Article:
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Skylar Bayer

If you need to locate a faculty member with knowledge about particular functions of SMS (e.g., graduate admissions), you can find them on the list of current faculty committees.

Skylar Bayer

Contact Information

Skylar Bayer

Email/web:
skylar.bayer@maine.edu
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Address:
Darling Marine Center

Education

Ph.D. expected 2016; M.S. MIT-WHOI Joint Program 2011; B.S. Brown University 2008

Description

I am a PhD student based out of the University of Maine's marine station, the Darling Marine Center in beautiful Walpole, Maine. My interests related to my research are primarily (but not limited to) reproductive ecology and how reproduction affects larger processes like demography, ecosystem functioning, evolution and conservation. However, I can never resist a good science question.

 

I am very invested in science communication and in an effort to help myself and other graduate students learn how to write well, I've started a blog, STRICTLYFISHWRAP. I believe humor is a very useful tool in communicating and sharing science (http://www.colbertnation.com/articles/scallops). I currently write for the National Shellfish Association newsletter and have participated in a Story Collider (www.storycollider.org) story telling event.


Aside from the wonders of science, I particularly enjoy reading fiction, maritime history, and writing. I love athletics and dabble in Brazilian Jiu Jitsu, Muay Thai Kickboxing, Roller Derby, Ice Hockey, Rowing and Sailing.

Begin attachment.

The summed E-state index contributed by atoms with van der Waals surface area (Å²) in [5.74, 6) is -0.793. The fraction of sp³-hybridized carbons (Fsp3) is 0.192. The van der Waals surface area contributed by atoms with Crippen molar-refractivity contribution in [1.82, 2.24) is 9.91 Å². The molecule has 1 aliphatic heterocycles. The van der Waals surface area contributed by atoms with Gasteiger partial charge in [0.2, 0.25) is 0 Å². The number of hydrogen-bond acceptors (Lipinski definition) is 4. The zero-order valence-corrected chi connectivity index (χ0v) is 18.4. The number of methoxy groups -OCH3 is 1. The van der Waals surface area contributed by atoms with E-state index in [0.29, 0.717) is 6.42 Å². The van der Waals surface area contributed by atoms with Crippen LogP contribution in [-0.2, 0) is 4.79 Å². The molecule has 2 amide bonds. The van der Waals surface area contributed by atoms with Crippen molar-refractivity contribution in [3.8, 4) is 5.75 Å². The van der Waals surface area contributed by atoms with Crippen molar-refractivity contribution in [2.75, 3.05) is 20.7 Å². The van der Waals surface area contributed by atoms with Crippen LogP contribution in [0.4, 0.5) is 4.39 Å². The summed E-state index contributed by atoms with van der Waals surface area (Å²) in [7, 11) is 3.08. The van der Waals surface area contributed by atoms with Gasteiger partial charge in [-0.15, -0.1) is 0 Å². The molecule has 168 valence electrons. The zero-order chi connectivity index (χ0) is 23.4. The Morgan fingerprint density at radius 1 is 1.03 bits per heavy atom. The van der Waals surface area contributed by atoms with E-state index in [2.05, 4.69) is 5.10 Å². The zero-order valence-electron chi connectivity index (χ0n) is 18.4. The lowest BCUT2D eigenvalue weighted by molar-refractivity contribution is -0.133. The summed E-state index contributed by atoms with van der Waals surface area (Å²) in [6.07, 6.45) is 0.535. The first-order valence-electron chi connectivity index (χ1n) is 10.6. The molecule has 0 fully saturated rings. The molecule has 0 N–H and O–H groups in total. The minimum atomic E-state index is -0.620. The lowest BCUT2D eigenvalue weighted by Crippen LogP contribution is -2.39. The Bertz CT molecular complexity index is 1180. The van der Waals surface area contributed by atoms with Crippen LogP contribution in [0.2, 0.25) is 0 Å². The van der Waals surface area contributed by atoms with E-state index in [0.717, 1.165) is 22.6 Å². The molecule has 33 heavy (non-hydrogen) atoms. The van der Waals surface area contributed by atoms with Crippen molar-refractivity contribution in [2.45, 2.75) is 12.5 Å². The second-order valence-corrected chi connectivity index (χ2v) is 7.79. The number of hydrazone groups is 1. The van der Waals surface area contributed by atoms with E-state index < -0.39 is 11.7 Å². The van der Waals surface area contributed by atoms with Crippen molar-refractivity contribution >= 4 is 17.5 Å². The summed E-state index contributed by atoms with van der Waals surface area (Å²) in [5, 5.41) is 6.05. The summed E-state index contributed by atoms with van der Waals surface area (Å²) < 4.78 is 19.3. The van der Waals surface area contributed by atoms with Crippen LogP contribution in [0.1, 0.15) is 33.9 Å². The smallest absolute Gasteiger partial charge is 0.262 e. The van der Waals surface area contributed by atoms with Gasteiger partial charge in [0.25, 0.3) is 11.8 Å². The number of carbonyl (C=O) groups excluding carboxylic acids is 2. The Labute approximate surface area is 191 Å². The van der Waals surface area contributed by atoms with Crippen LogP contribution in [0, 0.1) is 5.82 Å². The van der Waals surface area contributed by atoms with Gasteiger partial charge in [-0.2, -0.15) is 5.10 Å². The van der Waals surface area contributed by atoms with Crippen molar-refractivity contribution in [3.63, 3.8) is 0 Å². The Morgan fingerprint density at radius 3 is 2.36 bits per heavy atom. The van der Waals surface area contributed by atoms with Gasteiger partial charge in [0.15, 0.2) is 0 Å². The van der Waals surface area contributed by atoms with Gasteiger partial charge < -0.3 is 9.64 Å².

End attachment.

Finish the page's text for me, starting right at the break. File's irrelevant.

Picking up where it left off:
Research interests

My dissertation focuses on fertilization dynamics of giant sea scallop (Placopecten magellanicus) populations. I conduct experiments both in the field and in the lab. My experiments in the field are focused on the effects of population density and natural flow conditions on fertilization success. A lot of my experiments in the lab use a one-way flume to study fertilization rates of eggs downstream of sperm release. Flow dynamics and fertilization assays are particular focuses in my work with broadcast spawners. Although the bulk of my dissertation is on scallops, the concepts and results from my field, lab and modeling work are potentially applicable to other broadcasting species.

I am broadly interested in reproductive ecology, larval biology, biological interactions with physical environments, marine protected resources and conservation, population connectivity and spatial modeling.

Publications

  • Mullineaux, LS, Le Bris, N, Mills, SW, Henri, P, Bayer, SR, Secrist, RG & N Siu. 2012. Detecting the Influence of Initial Pioneers on Succession at Deep-Sea Vents. PLoS ONE 7(12): e50015. doi: 10.1371/journal.pone.0050015
  • Bayer, SR, Mullineaux, LS, Waller, RG & AR Solow. 2011. Reproductive traits of pioneer gastropod species colonizing a deep-sea hydrothermal vent after an eruption. Marine Biology 158(1): 181-192.

Grants

  • 2009 to 2012 — $120,000.00 — GRFP from NSF

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